Understanding power company volatility in the context of valuation theory.
Power industry observers have witnessed a stunning rise and fall in the valuations of genco equities over the past year. The first half of 2001, marked by high power prices and forecasts of a capacity shortage, saw genco equity prices peak at earnings multiples rarely seen before in the power industry. During the second half of 2001 and the beginning of 2002, observers witnessed the prices of the very same stocks decline to earnings multiples usually seen only in distressed situations, as overbuilding fears drove down the forward curve and as Enron-driven liquidity issues led investors to flee the sector.
In explaining the dramatic volatility of power sector stock prices, commentators have pointed to a variety of factors, including weather, the economy, price caps, transmission constraints and of course, the Enron effect. These and other factors have had an impact on valuations and have also guided investors' evolving understanding of the sector by highlighting the industry's critical valuation drivers. For industry observers trying to make sense of the dramatic swings in equity prices seen in the past year, it is helpful to consider the industry in terms of a valuation framework commonly applied by investors.
Basic Valuation- The Discounted Cash Flow Approach
In order to value a business, investors theoretically seek to approximate the stream of cash flows that will be generated by that business in the future. The present value of this stream of cash flows, discounted at the company's weighted average cost of capital (WACC) theoretically equals the value of the firm. Subtracting out the value of debt and other senior obligations derives the value of the firm's equity. This method of valuation is commonly referred to as the discounted cash flow (DCF) approach. The DCF approach is the best available framework from which to analyze the recent performance of the power sector.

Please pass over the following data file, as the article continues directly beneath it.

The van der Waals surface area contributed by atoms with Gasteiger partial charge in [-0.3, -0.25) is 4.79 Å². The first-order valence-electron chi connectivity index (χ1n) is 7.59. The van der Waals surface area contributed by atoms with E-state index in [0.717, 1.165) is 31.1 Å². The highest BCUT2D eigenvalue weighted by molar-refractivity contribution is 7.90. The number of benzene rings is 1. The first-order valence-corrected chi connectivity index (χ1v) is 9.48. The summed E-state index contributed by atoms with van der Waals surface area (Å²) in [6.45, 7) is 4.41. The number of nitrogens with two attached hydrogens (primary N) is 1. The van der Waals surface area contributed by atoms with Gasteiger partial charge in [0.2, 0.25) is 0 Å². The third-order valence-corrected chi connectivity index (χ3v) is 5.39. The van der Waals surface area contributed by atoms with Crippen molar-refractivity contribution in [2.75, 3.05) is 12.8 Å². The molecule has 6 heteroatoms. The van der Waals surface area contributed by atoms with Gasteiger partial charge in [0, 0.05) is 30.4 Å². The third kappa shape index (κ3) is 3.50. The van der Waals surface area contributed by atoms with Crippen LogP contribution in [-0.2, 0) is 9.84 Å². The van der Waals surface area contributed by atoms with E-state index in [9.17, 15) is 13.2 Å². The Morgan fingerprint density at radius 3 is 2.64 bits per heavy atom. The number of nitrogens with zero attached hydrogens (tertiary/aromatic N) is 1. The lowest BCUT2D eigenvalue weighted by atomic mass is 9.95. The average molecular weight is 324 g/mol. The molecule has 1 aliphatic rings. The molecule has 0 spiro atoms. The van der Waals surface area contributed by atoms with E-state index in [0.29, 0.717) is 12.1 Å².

While the basic assumptions underlying the DCF approach are theoretically the same for any industry, the importance of any particular assumption varies by industry. For example, the valuations of high-growth companies found in the technology sector are much more dependent on the projected growth of cash flows than are the valuations of transmission and distribution-oriented utilities, which are supported by more predictable cash flows. A 25 percent decrease in the projected growth rate of a high-growth technology company would likely have a substantial impact on a firm's valuation, while the equivalent decrease in a distribution utility's projected growth rate will have a much less substantial valuation impact. The simple reason for this is that a high growth rate company's cash flows are more heavily weighted toward the future. High growth rate companies with uncertain cash flows (like gencos) are also more susceptible to changes in the discount rate (WACC) for the cash flows, since discounting has more of an effect on distant cash flows.
Applying the DCF to Understand Market Response to Industry Events
Two of the most notable events affecting gencos last year were the California energy "crisis" in Spring 2001, and the Enron collapse of December 2001. Figure 1 summarizes the performance of a genco index versus the S&P 500 and the S&P Utilities Index during those periods. Until May 2001, gencos easily outperformed both indexes. However, during the latter part of the year, gencos markedly underperformed the indexes.